Coral Reefs

, Volume 26, Issue 2, pp 387–397 | Cite as

Visibly healthy corals exhibit variable pigment concentrations and symbiont phenotypes

  • A. M. Apprill
  • R. R. Bidigare
  • R. D. Gates


Understanding the natural variability of photosynthetic pigment ranges and distributions in healthy corals is central to evaluating how useful these measurements are for assessing the health and bleaching status of endosymbiotic reef-building corals. This study examined the photosynthetic pigment variability in visibly healthy Porites lobata and Porites lutea corals from Kaneohe Bay, Hawaii and explored whether pigment variability was related to the genetic identity or phenotypic characteristics of the symbionts. Concentrations of the photosynthetic pigments chlorophyll a, peridinin, chlorophyll c 2 , diadinoxanthin, diatoxanthin, β,β-carotene and dinoxanthin were quantified using high-performance liquid chromatography (HPLC). Pigment concentrations were found to range 1.5–10 fold in colonies of each species at similar depths (0–2, 2–4, 10–15 and 19–21 m). Despite the high pigment variability, pigment ratios for each species were relatively conserved over the 0–21 m depth gradient. The genetic identity of the symbiont communities was examined for each colony using 18S nuclear ribosomal DNA (nrDNA) restriction fragment length polymorphisms. All colonies contained symbionts belonging to clade C. The density and phenotypic characteristics of the symbionts were explored using flow cytometry, and fluorescence and side scatter (cell size) properties revealed phenotypically distinct symbiont subpopulations in every colony. The symbiont subpopulations displayed pigment trends that may be driven by acclimatization to irradiance microenvironments within the host. These results highlight the biological complexity of healthy coral–symbiont associations and the need for future research on pigments and symbiont subpopulation dynamics.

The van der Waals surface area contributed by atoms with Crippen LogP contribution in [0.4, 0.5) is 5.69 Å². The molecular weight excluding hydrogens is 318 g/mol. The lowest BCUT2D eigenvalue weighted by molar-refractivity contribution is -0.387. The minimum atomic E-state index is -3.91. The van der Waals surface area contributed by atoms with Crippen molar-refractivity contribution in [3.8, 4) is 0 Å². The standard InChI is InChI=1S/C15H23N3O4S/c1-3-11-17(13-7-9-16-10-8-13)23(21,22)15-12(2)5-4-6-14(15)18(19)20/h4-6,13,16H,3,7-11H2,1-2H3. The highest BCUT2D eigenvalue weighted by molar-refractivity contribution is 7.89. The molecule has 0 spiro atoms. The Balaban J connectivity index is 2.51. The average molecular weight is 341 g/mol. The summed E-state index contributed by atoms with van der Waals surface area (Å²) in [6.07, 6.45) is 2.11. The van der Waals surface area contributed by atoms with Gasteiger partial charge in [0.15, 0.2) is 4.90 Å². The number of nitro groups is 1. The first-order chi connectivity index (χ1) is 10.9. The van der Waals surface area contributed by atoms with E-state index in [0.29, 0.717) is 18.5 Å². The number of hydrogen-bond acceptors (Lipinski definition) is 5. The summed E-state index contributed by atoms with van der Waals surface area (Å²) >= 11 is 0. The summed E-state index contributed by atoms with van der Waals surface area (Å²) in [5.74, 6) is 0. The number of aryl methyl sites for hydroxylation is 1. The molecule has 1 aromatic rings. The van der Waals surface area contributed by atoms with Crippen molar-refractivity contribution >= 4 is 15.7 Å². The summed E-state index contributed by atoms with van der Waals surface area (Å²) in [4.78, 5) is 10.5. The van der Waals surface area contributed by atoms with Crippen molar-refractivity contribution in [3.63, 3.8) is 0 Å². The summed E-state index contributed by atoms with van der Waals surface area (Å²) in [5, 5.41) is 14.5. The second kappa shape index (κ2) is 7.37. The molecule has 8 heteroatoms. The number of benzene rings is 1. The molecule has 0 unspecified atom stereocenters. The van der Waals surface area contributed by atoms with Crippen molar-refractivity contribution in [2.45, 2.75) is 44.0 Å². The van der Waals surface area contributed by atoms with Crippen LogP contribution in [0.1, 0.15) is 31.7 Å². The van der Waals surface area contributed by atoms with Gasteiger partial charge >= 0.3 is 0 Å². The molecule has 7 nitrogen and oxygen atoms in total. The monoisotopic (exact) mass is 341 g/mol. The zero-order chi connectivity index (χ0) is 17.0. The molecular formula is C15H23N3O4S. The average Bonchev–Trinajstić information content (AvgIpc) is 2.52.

Coral Photosynthetic pigments Symbiodinium High-performance liquid chromatography Flow cytometry 



We greatly appreciate the contributions of E. Hochberg for field logistics and support and the assistance of A. Andersson, C. Conger, K. Fagan, E. Hochberg, S. Kahng, T. A. Mooney, S. Ringuet, A. Rivera and G. Susner for coral collections. Data from the Coconut Island weather station was provided courtesy of E. Cox and K. Rodgers. The authors express special thanks to S. Christensen for assistance with the HPLC measurements and K. Selph for assistance with the flow cytometry. We also thank E. Hochberg and M. Atkinson for their comments on the Masters thesis from which this work was taken. We acknowledge financial support from the PADI Project AWARE Foundation and a NSF graduate research fellowship to AMA. This is the HIMB contribution number 1263 and SOEST contribution number 7068.


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Copyright information

© Springer-Verlag 2007

Authors and Affiliations

  1. 1.School of Ocean and Earth Science and Technology, Department of OceanographyUniversity of HawaiiHonoluluUSA
  2. 2.School of Ocean and Earth Science and Technology, Hawaii Institute of Marine BiologyUniversity of HawaiiKaneoheUSA

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